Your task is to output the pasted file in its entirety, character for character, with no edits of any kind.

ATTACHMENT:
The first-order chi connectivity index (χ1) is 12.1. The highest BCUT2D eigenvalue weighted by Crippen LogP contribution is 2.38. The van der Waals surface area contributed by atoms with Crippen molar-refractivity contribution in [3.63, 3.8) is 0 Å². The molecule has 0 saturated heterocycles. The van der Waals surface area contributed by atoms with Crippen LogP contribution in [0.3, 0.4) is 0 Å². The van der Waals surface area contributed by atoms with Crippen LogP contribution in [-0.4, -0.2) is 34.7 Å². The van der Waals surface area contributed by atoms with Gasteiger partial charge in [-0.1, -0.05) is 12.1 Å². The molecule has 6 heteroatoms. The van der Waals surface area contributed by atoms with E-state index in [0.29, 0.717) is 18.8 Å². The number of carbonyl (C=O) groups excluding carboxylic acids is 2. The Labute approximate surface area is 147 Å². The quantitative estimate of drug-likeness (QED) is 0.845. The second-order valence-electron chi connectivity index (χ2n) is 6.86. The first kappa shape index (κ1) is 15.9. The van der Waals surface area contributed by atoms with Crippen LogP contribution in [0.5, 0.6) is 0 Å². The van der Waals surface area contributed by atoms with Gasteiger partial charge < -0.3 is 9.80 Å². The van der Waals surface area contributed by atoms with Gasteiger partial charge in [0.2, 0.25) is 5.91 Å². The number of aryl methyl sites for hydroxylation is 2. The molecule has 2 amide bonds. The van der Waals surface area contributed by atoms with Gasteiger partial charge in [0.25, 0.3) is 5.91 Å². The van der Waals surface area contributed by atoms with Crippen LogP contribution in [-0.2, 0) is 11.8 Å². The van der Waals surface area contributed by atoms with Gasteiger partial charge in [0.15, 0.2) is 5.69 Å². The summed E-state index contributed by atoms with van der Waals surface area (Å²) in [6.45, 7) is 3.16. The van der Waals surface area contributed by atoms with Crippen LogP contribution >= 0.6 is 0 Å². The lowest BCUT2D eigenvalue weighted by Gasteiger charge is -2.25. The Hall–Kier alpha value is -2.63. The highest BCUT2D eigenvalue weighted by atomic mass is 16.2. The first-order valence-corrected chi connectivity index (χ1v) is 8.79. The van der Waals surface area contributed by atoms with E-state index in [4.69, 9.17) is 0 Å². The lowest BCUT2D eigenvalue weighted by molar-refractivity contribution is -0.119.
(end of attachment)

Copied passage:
The first-order chi connectivity index (χ1) is 12.1. The highest BCUT2D eigenvalue weighted by Crippen LogP contribution is 2.38. The van der Waals surface area contributed by atoms with Crippen molar-refractivity contribution in [3.63, 3.8) is 0 Å². The molecule has 0 saturated heterocycles. The van der Waals surface area contributed by atoms with Crippen LogP contribution in [0.3, 0.4) is 0 Å². The van der Waals surface area contributed by atoms with Crippen LogP contribution in [-0.4, -0.2) is 34.7 Å². The van der Waals surface area contributed by atoms with Gasteiger partial charge in [-0.1, -0.05) is 12.1 Å². The molecule has 6 heteroatoms. The van der Waals surface area contributed by atoms with E-state index in [0.29, 0.717) is 18.8 Å². The number of carbonyl (C=O) groups excluding carboxylic acids is 2. The Labute approximate surface area is 147 Å². The quantitative estimate of drug-likeness (QED) is 0.845. The second-order valence-electron chi connectivity index (χ2n) is 6.86. The first kappa shape index (κ1) is 15.9. The van der Waals surface area contributed by atoms with Crippen LogP contribution in [0.5, 0.6) is 0 Å². The van der Waals surface area contributed by atoms with Gasteiger partial charge < -0.3 is 9.80 Å². The van der Waals surface area contributed by atoms with Gasteiger partial charge in [0.2, 0.25) is 5.91 Å². The number of aryl methyl sites for hydroxylation is 2. The molecule has 2 amide bonds. The van der Waals surface area contributed by atoms with Gasteiger partial charge in [0.25, 0.3) is 5.91 Å². The van der Waals surface area contributed by atoms with Crippen LogP contribution in [-0.2, 0) is 11.8 Å². The van der Waals surface area contributed by atoms with Gasteiger partial charge in [0.15, 0.2) is 5.69 Å². The summed E-state index contributed by atoms with van der Waals surface area (Å²) in [6.45, 7) is 3.16. The van der Waals surface area contributed by atoms with Crippen LogP contribution >= 0.6 is 0 Å². The lowest BCUT2D eigenvalue weighted by Gasteiger charge is -2.25. The Hall–Kier alpha value is -2.63. The highest BCUT2D eigenvalue weighted by atomic mass is 16.2. The first-order valence-corrected chi connectivity index (χ1v) is 8.79. The van der Waals surface area contributed by atoms with E-state index in [4.69, 9.17) is 0 Å². The lowest BCUT2D eigenvalue weighted by molar-refractivity contribution is -0.119.